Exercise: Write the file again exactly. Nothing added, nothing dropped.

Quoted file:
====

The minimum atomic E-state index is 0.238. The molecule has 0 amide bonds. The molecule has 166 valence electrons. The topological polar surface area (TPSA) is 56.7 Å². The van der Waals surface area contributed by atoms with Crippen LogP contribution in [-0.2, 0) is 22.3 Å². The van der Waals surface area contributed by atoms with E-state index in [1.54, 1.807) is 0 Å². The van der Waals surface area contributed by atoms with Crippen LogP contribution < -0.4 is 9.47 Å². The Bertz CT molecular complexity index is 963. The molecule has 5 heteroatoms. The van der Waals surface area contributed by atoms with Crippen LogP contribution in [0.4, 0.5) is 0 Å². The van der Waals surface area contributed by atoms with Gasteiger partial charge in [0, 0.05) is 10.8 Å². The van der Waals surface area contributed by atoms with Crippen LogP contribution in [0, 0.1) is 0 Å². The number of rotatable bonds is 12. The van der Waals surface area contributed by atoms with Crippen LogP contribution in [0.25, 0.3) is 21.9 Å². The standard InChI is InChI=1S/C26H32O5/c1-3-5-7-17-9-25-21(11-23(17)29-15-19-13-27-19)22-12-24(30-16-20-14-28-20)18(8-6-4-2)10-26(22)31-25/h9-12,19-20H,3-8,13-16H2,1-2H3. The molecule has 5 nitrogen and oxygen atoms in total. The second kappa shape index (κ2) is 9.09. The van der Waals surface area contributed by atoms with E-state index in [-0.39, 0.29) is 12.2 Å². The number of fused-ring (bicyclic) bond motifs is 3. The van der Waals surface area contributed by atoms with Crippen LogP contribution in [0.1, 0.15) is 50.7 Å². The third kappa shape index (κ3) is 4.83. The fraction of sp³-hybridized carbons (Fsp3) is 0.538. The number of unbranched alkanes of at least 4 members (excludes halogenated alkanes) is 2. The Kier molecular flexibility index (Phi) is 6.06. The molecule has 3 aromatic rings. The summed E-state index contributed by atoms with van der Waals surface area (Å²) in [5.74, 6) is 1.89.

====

The minimum atomic E-state index is 0.238. The molecule has 0 amide bonds. The molecule has 166 valence electrons. The topological polar surface area (TPSA) is 56.7 Å². The van der Waals surface area contributed by atoms with Crippen LogP contribution in [-0.2, 0) is 22.3 Å². The van der Waals surface area contributed by atoms with E-state index in [1.54, 1.807) is 0 Å². The van der Waals surface area contributed by atoms with Crippen LogP contribution < -0.4 is 9.47 Å². The Bertz CT molecular complexity index is 963. The molecule has 5 heteroatoms. The van der Waals surface area contributed by atoms with Crippen LogP contribution in [0.4, 0.5) is 0 Å². The van der Waals surface area contributed by atoms with Gasteiger partial charge in [0, 0.05) is 10.8 Å². The van der Waals surface area contributed by atoms with Crippen LogP contribution in [0, 0.1) is 0 Å². The number of rotatable bonds is 12. The van der Waals surface area contributed by atoms with Crippen LogP contribution in [0.25, 0.3) is 21.9 Å². The standard InChI is InChI=1S/C26H32O5/c1-3-5-7-17-9-25-21(11-23(17)29-15-19-13-27-19)22-12-24(30-16-20-14-28-20)18(8-6-4-2)10-26(22)31-25/h9-12,19-20H,3-8,13-16H2,1-2H3. The molecule has 5 nitrogen and oxygen atoms in total. The second kappa shape index (κ2) is 9.09. The van der Waals surface area contributed by atoms with E-state index in [-0.39, 0.29) is 12.2 Å². The number of fused-ring (bicyclic) bond motifs is 3. The van der Waals surface area contributed by atoms with Crippen LogP contribution in [0.1, 0.15) is 50.7 Å². The third kappa shape index (κ3) is 4.83. The fraction of sp³-hybridized carbons (Fsp3) is 0.538. The number of unbranched alkanes of at least 4 members (excludes halogenated alkanes) is 2. The Kier molecular flexibility index (Phi) is 6.06. The molecule has 3 aromatic rings. The summed E-state index contributed by atoms with van der Waals surface area (Å²) in [5.74, 6) is 1.89.